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Hugo Aftermath

We are back from Sasquan, where we saw friends, bought books, were wined and dined by editors and publishers, partied, breathed a lot of smoke (cough, cough), and attended the Hugo Awards.

By now most of you reading this will know what happened. The news has been all over the internet. You can pretty well tell how the evening went from the reactions. The Puppies are howling in outrage and anger, while simultaneously claiming it as a great victory and what they wanted all along. Fandom is mostly relieved. No, not a great Hugo night -- how could it be, with so many No Awards -- but not nearly as bad as some had feared either.

And my own reactions?


I did pretty well handicapping the awards. Missed a few, sure, but I got more right than wrong. Actually, my predictions were more on the nose than they have been for a decade or so. Maybe the slates and their opponents simplified things, in a weird way. Anyway...

The John W. Campbell Award for Best New Writer was first up. It went to Wesley Chu, as I'd hoped, and as I predicted that was a harbinger for the rest of the night. Chu defeated four Puppy nominees, and his win was the start of a landslide. The Puppies lost and lost big; not just defeated, but routed, finishing behind No Award in almost all cases.

I totally whiffed on Best Fan Artist. I picked Brad Foster to win, and he finished last. But Laura Mixon won Best Fan Writer (YES!), a big win over both the Puppy nominees, the Moen faction, the Nuclear Option, and the allies and enablers of Requires Hate. It was a great moment for fandom, and Laura gave a moving and eloquent acceptance, best speech of the night.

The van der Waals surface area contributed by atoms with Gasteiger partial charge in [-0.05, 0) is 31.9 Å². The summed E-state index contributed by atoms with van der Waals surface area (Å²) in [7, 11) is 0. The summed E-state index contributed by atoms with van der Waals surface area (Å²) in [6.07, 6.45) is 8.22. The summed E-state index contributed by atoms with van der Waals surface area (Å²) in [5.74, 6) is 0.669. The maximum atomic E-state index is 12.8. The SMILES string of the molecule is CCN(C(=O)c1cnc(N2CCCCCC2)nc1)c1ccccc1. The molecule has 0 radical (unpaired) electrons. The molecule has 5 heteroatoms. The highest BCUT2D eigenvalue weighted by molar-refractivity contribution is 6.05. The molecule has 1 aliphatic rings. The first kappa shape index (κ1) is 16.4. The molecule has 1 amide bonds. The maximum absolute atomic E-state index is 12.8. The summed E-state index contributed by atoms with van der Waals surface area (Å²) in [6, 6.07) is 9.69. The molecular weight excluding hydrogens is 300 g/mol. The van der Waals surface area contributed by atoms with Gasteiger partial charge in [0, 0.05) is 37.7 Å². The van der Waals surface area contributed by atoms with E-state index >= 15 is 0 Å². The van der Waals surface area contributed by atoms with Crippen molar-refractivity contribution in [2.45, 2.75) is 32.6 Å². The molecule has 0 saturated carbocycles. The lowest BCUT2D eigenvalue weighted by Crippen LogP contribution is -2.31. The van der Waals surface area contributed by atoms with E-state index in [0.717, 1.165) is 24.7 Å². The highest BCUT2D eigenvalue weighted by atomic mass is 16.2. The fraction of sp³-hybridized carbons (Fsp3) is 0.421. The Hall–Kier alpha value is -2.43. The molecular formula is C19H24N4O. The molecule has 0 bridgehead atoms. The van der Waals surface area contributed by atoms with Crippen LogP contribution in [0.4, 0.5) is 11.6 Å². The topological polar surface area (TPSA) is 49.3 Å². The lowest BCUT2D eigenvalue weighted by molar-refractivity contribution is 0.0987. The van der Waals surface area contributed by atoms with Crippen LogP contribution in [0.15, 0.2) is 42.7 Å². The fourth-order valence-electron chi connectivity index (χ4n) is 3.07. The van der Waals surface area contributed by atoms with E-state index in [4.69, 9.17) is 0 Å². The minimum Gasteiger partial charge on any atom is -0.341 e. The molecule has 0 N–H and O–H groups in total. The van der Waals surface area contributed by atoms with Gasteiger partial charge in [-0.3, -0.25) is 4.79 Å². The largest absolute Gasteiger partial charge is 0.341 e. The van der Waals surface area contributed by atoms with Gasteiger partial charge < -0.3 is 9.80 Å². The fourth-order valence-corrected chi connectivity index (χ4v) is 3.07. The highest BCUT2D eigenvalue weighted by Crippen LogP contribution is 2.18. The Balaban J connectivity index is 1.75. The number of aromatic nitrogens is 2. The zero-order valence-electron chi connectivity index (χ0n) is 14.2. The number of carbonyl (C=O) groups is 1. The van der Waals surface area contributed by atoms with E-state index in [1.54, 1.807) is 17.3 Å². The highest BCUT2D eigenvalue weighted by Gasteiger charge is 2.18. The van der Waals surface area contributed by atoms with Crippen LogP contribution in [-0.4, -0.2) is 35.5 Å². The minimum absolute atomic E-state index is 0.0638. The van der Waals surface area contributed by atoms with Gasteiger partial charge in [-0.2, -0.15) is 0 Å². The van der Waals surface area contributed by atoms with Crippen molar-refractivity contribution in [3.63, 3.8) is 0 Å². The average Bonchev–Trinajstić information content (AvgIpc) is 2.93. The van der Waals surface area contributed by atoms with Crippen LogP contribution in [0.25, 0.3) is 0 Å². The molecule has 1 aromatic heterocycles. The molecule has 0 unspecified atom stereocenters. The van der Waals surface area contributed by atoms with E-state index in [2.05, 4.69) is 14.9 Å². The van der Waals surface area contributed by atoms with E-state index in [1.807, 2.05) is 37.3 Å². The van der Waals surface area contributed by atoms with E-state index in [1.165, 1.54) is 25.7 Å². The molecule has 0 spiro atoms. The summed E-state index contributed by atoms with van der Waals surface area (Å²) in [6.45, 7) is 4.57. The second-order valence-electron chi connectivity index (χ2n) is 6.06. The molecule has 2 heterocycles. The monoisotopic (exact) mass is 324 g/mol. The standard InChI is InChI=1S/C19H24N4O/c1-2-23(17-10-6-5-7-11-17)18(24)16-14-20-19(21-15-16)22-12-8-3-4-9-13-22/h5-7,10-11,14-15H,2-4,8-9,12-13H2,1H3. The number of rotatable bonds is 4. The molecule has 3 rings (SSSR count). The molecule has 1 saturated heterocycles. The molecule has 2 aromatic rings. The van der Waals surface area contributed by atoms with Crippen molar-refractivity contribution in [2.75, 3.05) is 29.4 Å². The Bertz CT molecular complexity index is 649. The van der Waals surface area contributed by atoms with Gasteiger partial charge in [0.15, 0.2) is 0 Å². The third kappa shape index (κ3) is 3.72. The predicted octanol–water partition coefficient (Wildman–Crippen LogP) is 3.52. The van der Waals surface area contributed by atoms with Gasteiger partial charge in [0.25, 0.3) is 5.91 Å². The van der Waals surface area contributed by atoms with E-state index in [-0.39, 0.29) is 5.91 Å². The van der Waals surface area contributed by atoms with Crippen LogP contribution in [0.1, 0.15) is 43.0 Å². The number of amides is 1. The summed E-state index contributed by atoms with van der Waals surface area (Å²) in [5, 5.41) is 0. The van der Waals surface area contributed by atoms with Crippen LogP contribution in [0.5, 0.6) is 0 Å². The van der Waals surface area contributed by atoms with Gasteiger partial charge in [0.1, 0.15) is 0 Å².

I missed on Fancast, but hit on Fanzine (JOURNEY PLANET) and SemiProzine (LIGHTSPEED), both popular choices that the audience applauded loudly. Julie Dillon won Best Professional Artist. I'd called that one too. At this point I was 5-2 as a handicapper.

Then I hit a bump. Two bumps, in fact. Both editing categories went to No Award.

I had picked Mike Resnick in Short Form and Toni Weisskopf in Long Form, and indeed, each of them finished above all the other nominees in the first round of voting... but well behind No Award. This was a crushing defeat for the slates, and a big victory for the Puppy-Free ballot of Deirdre Moen. Honestly? I hated this. In my judgment the voters threw the babies out with bathwater in these two categories. Long Form had three nominees who are more than worthy of a Hugo (and one, Jim Minz, who will be in a few more years), and Short Form had some good candidates too. They were on the slates, yes, but some of them were put on there without their knowledge and consent. A victory by Resnick, Sowards, Gilbert, or Weisskopf would have done credit to the rocket, regardless of how they got on the ballot. (All four of these editors would almost certainly have been nominated anyway, even if there had been no slates).

((Some are saying that voting No Award over these editors was an insult to them. Maybe so, I can't argue with that. But it should be added that there was a far far worse insult in putting them on the ballot with Vox Day, who was the fifth nominee in both categories. Even putting aside his bigotry and racism, Beale's credential as an editor are laughable. Yet hundreds of Puppies chose to nominate him rather than, oh, Liz Gorinsky or Anne Lesley Groell or Beth Meacham (in Long Form) or Gardner Dozois or Ellen Datlow or John Joseph Adams (in Short Form). To pass over actual working editors of considerable accomplishment in order to nominate someone purely to 'stick it to the SJWs' strikes me as proof positive that the Rabid Puppies at least were more interested in saying 'fuck you' to fandom than in rewarding good work)).

I also misliked the roar of approval that went up at the announcement of the first No Award. I understand it, yes... fandom as a whole is heartily sick of the Puppies and delighted to see them brought low... but No Award is an occasion for sadness, not celebration, especially in THESE two categories. For what its worth, neither Parris nor I participated in the cheering. And the two No Awards dropped my score to 5 - 4.